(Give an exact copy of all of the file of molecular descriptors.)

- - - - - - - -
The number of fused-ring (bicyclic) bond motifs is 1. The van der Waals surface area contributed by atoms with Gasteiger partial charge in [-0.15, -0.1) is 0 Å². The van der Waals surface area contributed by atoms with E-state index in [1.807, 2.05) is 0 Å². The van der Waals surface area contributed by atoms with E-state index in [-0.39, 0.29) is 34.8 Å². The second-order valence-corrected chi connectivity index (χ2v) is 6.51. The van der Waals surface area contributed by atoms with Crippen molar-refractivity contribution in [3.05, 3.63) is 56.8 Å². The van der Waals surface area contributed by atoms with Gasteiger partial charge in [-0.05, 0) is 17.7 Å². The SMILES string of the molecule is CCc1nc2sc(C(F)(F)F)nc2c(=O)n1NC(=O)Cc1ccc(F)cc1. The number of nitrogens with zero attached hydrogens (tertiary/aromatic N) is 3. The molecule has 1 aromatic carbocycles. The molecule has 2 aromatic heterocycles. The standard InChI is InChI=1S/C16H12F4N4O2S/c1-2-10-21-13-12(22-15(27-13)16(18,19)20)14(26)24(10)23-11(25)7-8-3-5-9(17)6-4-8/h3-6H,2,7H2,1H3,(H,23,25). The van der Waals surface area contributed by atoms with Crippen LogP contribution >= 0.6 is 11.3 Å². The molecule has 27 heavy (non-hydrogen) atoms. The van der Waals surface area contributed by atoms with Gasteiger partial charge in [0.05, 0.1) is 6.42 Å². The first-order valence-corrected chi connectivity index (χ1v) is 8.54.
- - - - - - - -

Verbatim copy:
The number of fused-ring (bicyclic) bond motifs is 1. The van der Waals surface area contributed by atoms with Gasteiger partial charge in [-0.15, -0.1) is 0 Å². The van der Waals surface area contributed by atoms with E-state index in [1.807, 2.05) is 0 Å². The van der Waals surface area contributed by atoms with E-state index in [-0.39, 0.29) is 34.8 Å². The second-order valence-corrected chi connectivity index (χ2v) is 6.51. The van der Waals surface area contributed by atoms with Crippen molar-refractivity contribution in [3.05, 3.63) is 56.8 Å². The van der Waals surface area contributed by atoms with Gasteiger partial charge in [-0.05, 0) is 17.7 Å². The SMILES string of the molecule is CCc1nc2sc(C(F)(F)F)nc2c(=O)n1NC(=O)Cc1ccc(F)cc1. The number of nitrogens with zero attached hydrogens (tertiary/aromatic N) is 3. The molecule has 1 aromatic carbocycles. The molecule has 2 aromatic heterocycles. The standard InChI is InChI=1S/C16H12F4N4O2S/c1-2-10-21-13-12(22-15(27-13)16(18,19)20)14(26)24(10)23-11(25)7-8-3-5-9(17)6-4-8/h3-6H,2,7H2,1H3,(H,23,25). The van der Waals surface area contributed by atoms with Crippen LogP contribution >= 0.6 is 11.3 Å². The molecule has 27 heavy (non-hydrogen) atoms. The van der Waals surface area contributed by atoms with Gasteiger partial charge in [0.05, 0.1) is 6.42 Å². The first-order valence-corrected chi connectivity index (χ1v) is 8.54.